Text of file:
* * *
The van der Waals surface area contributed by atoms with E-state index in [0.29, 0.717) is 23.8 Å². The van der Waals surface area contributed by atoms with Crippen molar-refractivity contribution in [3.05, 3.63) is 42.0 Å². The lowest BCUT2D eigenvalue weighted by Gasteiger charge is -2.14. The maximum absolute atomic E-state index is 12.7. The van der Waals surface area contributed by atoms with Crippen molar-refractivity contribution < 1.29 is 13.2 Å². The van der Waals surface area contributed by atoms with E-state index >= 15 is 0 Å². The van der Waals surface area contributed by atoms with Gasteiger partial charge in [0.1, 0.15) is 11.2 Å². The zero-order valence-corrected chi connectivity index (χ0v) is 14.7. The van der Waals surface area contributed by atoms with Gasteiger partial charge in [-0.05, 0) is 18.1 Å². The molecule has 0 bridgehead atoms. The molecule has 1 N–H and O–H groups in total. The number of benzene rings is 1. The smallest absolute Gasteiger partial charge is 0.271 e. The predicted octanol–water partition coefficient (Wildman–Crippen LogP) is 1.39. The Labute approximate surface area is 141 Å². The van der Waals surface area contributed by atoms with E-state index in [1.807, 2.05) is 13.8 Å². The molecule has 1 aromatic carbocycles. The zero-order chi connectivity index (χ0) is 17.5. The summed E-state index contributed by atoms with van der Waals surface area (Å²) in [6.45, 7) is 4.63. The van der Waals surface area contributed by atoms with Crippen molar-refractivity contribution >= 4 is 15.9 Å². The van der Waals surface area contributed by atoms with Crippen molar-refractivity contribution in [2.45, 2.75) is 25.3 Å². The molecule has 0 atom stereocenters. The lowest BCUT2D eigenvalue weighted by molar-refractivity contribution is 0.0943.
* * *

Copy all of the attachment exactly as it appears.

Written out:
The van der Waals surface area contributed by atoms with E-state index in [0.29, 0.717) is 23.8 Å². The van der Waals surface area contributed by atoms with Crippen molar-refractivity contribution in [3.05, 3.63) is 42.0 Å². The lowest BCUT2D eigenvalue weighted by Gasteiger charge is -2.14. The maximum absolute atomic E-state index is 12.7. The van der Waals surface area contributed by atoms with Crippen molar-refractivity contribution < 1.29 is 13.2 Å². The van der Waals surface area contributed by atoms with E-state index >= 15 is 0 Å². The van der Waals surface area contributed by atoms with Gasteiger partial charge in [0.1, 0.15) is 11.2 Å². The zero-order valence-corrected chi connectivity index (χ0v) is 14.7. The van der Waals surface area contributed by atoms with Gasteiger partial charge in [-0.05, 0) is 18.1 Å². The molecule has 0 bridgehead atoms. The molecule has 1 N–H and O–H groups in total. The number of benzene rings is 1. The smallest absolute Gasteiger partial charge is 0.271 e. The predicted octanol–water partition coefficient (Wildman–Crippen LogP) is 1.39. The Labute approximate surface area is 141 Å². The van der Waals surface area contributed by atoms with E-state index in [1.807, 2.05) is 13.8 Å². The molecule has 1 aromatic carbocycles. The zero-order chi connectivity index (χ0) is 17.5. The summed E-state index contributed by atoms with van der Waals surface area (Å²) in [6.45, 7) is 4.63. The van der Waals surface area contributed by atoms with Crippen molar-refractivity contribution >= 4 is 15.9 Å². The van der Waals surface area contributed by atoms with Crippen molar-refractivity contribution in [2.45, 2.75) is 25.3 Å². The molecule has 0 atom stereocenters. The lowest BCUT2D eigenvalue weighted by molar-refractivity contribution is 0.0943.